The head of Eurostar has thrown his weight behind a high-speed rail link between London and the West Midlands.
Chief executive Richard Brown said the region is highly likely to get England’s second high-speed railway.
Mr Brown told more than 60 delegates at a CBI lunch in Birmingham yesterday that the city and surrounding area appeared to be “first on the list”.
He said: “I think it is highly likely that the West Midlands will get the next high-speed line. The Government set up High Speed Two in January with the idea of linking London with the West Midlands and then moving to the North of England.
“You can’t assign probability but it’s a pretty good start. I am not up to date with current plans but the choice of station is very important, it needs to be accessible to the city and have the capacity. It is not an easy decision and this will be the main challenge but the first section should go to the West Midlands with plans to move to the rest of the country.”
During the senior executive lunch, hosted by the Royal Bank of Scotland, Mr Brown put forward the case for a second high-speed railway which would take more than ten years to build, following the success of Eurostar and the High Speed One project which has slashed travelling times to Paris and Brussels.
He talked about the economic argument as well as the environmental case.
“If we want to improve travelling times between cities and regions there is only one way to do it,” he said. “We already have two motorways between London and Birmingham and the speed limit is 70mph. To improve accessibility there is only one option.
“High-speed reduces rail times and improves accessibility between cities and regions, it leads to greater business productivity, extended markets and wider job opportunities.
“Key rail routes are forecast to reach capacity by the mid 2020s. New high-speed lines will release substantial capacity on existing lines for freight and regional passenger services and motorway and airport capacity. They will also ensure better punctuality, a seven-day railway and a step change in the image and appeal.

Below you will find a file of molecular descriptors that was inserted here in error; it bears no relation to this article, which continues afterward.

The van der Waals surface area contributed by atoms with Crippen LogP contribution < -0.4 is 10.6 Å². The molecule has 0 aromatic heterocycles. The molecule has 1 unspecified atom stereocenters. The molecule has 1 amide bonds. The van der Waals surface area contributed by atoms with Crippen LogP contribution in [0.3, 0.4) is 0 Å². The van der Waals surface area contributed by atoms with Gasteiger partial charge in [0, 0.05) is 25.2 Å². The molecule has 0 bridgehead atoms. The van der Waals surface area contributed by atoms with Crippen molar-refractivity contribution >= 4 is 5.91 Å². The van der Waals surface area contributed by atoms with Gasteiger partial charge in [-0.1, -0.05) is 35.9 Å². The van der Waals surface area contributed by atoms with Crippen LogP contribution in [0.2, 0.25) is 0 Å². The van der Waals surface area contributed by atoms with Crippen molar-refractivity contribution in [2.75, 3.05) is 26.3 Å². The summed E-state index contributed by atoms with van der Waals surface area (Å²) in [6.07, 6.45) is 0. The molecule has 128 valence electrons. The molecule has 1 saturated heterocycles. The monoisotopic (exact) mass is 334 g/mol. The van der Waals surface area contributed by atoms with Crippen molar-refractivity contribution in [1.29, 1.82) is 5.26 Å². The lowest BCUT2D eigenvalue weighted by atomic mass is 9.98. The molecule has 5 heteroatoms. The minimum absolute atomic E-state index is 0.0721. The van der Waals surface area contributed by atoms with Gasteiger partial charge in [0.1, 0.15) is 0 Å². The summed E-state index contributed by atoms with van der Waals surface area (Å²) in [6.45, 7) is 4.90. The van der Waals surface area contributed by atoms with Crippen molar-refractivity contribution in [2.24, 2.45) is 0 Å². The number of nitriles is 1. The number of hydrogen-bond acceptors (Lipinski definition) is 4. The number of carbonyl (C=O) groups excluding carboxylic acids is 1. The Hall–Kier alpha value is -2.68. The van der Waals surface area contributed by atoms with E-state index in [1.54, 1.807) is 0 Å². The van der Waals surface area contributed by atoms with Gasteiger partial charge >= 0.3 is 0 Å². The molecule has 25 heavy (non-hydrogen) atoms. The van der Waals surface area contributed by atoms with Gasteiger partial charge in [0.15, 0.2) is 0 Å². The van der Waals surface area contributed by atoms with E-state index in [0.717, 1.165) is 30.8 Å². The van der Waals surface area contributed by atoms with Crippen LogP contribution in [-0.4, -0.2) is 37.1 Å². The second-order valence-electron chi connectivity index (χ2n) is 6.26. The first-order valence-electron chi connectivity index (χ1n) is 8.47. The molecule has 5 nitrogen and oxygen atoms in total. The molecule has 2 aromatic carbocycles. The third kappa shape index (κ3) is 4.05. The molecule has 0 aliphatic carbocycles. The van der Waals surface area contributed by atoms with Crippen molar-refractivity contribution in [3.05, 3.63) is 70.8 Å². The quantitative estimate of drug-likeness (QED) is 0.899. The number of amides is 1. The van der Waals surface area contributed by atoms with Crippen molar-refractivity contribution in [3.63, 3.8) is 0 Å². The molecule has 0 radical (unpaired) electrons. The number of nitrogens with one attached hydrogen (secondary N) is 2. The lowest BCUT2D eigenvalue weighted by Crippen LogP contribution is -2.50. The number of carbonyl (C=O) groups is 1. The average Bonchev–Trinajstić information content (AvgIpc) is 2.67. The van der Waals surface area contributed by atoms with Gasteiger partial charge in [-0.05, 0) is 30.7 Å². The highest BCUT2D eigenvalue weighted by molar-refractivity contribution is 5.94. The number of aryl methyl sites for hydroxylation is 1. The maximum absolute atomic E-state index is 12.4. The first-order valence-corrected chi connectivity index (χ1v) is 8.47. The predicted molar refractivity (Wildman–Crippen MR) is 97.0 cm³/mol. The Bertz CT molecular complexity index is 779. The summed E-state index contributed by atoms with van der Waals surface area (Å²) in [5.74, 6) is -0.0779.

“High Speed One proves we can build high-speed lines within a densely populated country with relatively little disruption. The project was delivered on time and within budget.”
John Morris, head of corporate affairs at Birmingham International Airport, which this week got the go-ahead for a runway extension, said: “High Speed One is the benchmark and Birmingham should expect nothing less.
“What that means for Birmingham and the West Midlands is a direct connection to the continent which gives people choice and in aviation we believe in choice. If the high-speed railway is going anywhere it should be to the second city – Birmingham. I believe we need a better deal.”
Earlier this year, Transport Secretary Geoff Hoon set out plans for a second high-speed line.
The Department for Transport has created a company called High Speed Two, chaired by former civil servant Sir David Rowlands, to develop the proposals.
The first high-speed line between St Pancras and the Channel Tunnel came into operation in November 2007.
Trains on the 68-mile railway can reach up to 186mph.